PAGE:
A weight problem is a sign of how well that country is doing. I’d take worry about my weight over worry about suicide bombers any day of the week. The original poster is just showing how ignorant he is. I bet his country would be begging for our help if someone came into their playground started whooping up on them. It’s funny. If we were “war mongers” then why aren’t we in Africa and kicking some ass? That place is ripe for a real war. Because there’s nothing in Africa that we have a vested interest in. A better question would be why hasn’t YOUR country stepped up and done something about all the innocents being slaughtered in Africa? Oh yeah you are waiting fo rthe US to step in first so you can talk more shit THEN begg to be allowed to proffit from the conflict. STFU

NeutralMe says:

Re: Re: murder still illegal?

There’s always one Jarhead about that insists that the people secretly want the Americans to help them out – if the US doesn’t help in the first place there is no crisis later on that requires major military action later on (check up on who financed, trained and equipped the opponents of the US forces in Iraq and Afghanistan in the past), and all in the name to get more burgers. Why is the US not in Africa? Because they got their Arses kicked badly there and went out of there very fast since there is not a single friendly country within a thousand miles around it that would support a military strike there – though there are riches to be had in Africa and you can bet your Ass that Bush and his war mongers have their greedy little pig eyes on that target already, just as soon as they blackmailed enough allied support…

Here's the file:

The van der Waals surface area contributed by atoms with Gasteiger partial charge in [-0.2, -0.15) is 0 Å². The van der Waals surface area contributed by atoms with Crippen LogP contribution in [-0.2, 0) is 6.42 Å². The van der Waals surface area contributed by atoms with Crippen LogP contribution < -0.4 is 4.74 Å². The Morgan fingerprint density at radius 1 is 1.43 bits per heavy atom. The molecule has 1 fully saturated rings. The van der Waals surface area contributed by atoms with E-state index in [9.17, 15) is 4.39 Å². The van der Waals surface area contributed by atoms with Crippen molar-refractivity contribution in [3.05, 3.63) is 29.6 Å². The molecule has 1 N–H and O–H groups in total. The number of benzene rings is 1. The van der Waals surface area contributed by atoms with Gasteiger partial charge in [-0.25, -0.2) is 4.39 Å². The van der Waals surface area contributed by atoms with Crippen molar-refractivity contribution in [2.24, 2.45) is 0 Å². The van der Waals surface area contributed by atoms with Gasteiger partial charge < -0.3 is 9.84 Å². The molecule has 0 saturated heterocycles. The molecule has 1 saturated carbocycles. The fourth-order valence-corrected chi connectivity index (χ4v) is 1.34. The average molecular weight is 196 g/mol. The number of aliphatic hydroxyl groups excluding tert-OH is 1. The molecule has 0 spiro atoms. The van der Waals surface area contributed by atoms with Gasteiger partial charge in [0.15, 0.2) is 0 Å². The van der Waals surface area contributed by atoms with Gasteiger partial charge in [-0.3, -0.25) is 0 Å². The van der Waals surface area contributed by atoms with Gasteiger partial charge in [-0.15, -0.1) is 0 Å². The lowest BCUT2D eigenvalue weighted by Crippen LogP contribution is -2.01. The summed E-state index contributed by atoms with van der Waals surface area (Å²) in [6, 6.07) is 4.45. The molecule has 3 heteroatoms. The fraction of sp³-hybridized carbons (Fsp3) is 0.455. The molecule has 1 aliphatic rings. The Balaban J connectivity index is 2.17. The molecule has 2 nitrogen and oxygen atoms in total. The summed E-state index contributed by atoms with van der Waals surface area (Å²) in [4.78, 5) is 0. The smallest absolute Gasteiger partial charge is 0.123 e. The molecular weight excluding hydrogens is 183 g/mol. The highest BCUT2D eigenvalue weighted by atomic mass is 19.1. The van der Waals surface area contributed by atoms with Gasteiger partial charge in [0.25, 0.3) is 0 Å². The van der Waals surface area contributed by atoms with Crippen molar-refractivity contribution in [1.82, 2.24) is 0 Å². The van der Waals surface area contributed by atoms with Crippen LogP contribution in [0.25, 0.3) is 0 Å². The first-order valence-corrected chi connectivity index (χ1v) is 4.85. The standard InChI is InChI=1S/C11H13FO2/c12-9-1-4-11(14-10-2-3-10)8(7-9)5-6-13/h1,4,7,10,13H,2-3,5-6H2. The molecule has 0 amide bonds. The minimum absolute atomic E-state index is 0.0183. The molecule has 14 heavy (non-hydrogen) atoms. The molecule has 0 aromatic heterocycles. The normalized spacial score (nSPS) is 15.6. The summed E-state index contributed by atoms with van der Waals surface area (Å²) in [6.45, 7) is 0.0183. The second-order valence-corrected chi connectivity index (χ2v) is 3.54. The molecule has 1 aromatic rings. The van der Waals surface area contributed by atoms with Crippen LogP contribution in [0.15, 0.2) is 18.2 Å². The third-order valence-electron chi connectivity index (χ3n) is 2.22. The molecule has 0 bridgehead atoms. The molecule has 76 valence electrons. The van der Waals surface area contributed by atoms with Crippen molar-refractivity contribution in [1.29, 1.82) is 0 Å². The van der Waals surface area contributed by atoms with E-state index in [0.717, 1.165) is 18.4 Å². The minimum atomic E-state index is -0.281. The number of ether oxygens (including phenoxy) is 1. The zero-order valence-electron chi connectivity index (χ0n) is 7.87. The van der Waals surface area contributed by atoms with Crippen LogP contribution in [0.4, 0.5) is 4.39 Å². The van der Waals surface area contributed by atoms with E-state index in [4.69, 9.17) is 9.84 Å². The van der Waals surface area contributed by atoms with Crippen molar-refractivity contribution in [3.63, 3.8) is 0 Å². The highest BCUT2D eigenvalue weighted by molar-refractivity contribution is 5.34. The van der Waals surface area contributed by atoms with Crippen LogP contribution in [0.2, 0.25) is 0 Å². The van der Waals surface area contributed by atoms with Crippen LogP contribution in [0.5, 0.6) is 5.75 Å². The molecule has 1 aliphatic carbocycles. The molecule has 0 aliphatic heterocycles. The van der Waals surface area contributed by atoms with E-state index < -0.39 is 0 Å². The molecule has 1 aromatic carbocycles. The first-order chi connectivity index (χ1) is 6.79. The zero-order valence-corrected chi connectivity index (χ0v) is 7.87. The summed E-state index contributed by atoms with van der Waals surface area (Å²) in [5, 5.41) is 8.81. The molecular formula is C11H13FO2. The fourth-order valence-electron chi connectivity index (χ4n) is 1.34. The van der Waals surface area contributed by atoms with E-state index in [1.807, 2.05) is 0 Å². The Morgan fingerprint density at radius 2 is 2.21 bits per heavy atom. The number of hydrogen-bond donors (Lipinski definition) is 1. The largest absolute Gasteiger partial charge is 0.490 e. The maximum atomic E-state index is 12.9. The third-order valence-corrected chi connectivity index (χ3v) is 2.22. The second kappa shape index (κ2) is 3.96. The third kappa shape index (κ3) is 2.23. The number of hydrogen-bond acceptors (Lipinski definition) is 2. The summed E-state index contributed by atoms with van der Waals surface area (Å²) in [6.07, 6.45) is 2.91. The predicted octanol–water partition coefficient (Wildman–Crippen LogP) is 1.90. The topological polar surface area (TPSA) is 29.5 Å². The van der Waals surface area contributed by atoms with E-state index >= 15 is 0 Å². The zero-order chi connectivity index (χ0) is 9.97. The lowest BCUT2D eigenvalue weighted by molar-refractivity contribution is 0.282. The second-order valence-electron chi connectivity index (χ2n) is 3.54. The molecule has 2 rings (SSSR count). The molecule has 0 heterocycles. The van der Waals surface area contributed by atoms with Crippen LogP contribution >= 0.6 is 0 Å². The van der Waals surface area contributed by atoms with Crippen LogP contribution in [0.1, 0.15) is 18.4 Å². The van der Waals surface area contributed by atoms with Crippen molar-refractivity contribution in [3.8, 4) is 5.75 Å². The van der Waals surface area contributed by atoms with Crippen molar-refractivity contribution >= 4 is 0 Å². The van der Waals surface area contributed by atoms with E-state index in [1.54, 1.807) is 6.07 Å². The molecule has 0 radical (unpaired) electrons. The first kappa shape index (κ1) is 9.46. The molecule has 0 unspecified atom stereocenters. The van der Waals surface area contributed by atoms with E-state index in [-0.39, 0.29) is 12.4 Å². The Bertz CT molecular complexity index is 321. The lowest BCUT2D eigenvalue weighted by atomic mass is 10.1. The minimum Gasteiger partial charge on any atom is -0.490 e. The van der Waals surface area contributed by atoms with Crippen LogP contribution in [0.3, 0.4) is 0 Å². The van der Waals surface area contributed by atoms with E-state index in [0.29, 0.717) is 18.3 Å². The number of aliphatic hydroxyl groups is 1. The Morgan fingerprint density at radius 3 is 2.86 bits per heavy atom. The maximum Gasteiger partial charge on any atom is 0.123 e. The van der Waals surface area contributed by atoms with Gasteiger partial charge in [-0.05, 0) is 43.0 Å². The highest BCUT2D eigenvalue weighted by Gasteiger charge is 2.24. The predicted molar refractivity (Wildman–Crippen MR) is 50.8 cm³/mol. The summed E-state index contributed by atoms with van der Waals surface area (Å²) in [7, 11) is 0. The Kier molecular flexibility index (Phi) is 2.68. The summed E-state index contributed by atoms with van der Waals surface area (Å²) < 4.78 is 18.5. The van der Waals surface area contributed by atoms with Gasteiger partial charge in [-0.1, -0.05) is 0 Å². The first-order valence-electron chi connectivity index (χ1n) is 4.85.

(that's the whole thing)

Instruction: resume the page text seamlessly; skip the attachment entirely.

Let the embassies play the movies – that’ll give the Agencies a chance to take even more details about the citizens of other countries when they have to enter the building to view the material – like DNA, fingerprints. And with any luck they can foil a heinous plot and get a detailed confession of a fictional crime which can be extracted over many years in an isolated prison outside any legal duristrictions and under duress… Why should anybody fear or hate the US? Ridiculous…